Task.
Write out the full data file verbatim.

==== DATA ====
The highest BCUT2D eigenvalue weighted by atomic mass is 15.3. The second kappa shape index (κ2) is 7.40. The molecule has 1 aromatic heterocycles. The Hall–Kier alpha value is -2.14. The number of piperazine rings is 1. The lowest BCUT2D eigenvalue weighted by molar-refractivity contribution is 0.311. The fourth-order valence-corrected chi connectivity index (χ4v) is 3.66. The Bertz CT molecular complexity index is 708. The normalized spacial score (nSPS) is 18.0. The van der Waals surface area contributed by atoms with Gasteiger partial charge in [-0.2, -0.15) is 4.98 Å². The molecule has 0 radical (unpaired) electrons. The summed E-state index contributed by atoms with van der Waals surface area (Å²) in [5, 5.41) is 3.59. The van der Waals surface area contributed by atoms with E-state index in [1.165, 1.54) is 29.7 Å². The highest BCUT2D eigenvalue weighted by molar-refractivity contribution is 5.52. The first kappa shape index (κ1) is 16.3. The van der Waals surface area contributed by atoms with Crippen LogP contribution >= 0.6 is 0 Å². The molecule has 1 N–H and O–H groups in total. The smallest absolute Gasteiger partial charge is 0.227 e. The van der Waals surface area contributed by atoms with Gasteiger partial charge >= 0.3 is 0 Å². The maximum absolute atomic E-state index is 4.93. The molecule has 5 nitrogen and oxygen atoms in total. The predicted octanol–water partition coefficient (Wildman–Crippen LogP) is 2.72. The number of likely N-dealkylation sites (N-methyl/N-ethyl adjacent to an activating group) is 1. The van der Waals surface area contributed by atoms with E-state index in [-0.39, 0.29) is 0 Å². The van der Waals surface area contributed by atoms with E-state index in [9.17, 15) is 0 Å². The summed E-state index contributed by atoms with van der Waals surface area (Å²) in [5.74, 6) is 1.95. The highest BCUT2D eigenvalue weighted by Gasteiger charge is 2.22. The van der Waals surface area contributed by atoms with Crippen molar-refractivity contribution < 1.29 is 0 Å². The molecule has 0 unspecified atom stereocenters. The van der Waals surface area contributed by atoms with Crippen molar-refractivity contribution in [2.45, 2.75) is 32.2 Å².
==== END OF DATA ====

The highest BCUT2D eigenvalue weighted by atomic mass is 15.3. The second kappa shape index (κ2) is 7.40. The molecule has 1 aromatic heterocycles. The Hall–Kier alpha value is -2.14. The number of piperazine rings is 1. The lowest BCUT2D eigenvalue weighted by molar-refractivity contribution is 0.311. The fourth-order valence-corrected chi connectivity index (χ4v) is 3.66. The Bertz CT molecular complexity index is 708. The normalized spacial score (nSPS) is 18.0. The van der Waals surface area contributed by atoms with Gasteiger partial charge in [-0.2, -0.15) is 4.98 Å². The molecule has 0 radical (unpaired) electrons. The summed E-state index contributed by atoms with van der Waals surface area (Å²) in [5, 5.41) is 3.59. The van der Waals surface area contributed by atoms with E-state index in [1.165, 1.54) is 29.7 Å². The highest BCUT2D eigenvalue weighted by molar-refractivity contribution is 5.52. The first kappa shape index (κ1) is 16.3. The van der Waals surface area contributed by atoms with Crippen LogP contribution >= 0.6 is 0 Å². The molecule has 1 N–H and O–H groups in total. The smallest absolute Gasteiger partial charge is 0.227 e. The van der Waals surface area contributed by atoms with Gasteiger partial charge >= 0.3 is 0 Å². The maximum absolute atomic E-state index is 4.93. The molecule has 5 nitrogen and oxygen atoms in total. The predicted octanol–water partition coefficient (Wildman–Crippen LogP) is 2.72. The number of likely N-dealkylation sites (N-methyl/N-ethyl adjacent to an activating group) is 1. The van der Waals surface area contributed by atoms with E-state index in [-0.39, 0.29) is 0 Å². The van der Waals surface area contributed by atoms with E-state index in [9.17, 15) is 0 Å². The summed E-state index contributed by atoms with van der Waals surface area (Å²) in [5.74, 6) is 1.95. The highest BCUT2D eigenvalue weighted by Gasteiger charge is 2.22. The van der Waals surface area contributed by atoms with Crippen molar-refractivity contribution < 1.29 is 0 Å². The molecule has 0 unspecified atom stereocenters. The van der Waals surface area contributed by atoms with Crippen molar-refractivity contribution in [2.45, 2.75) is 32.2 Å².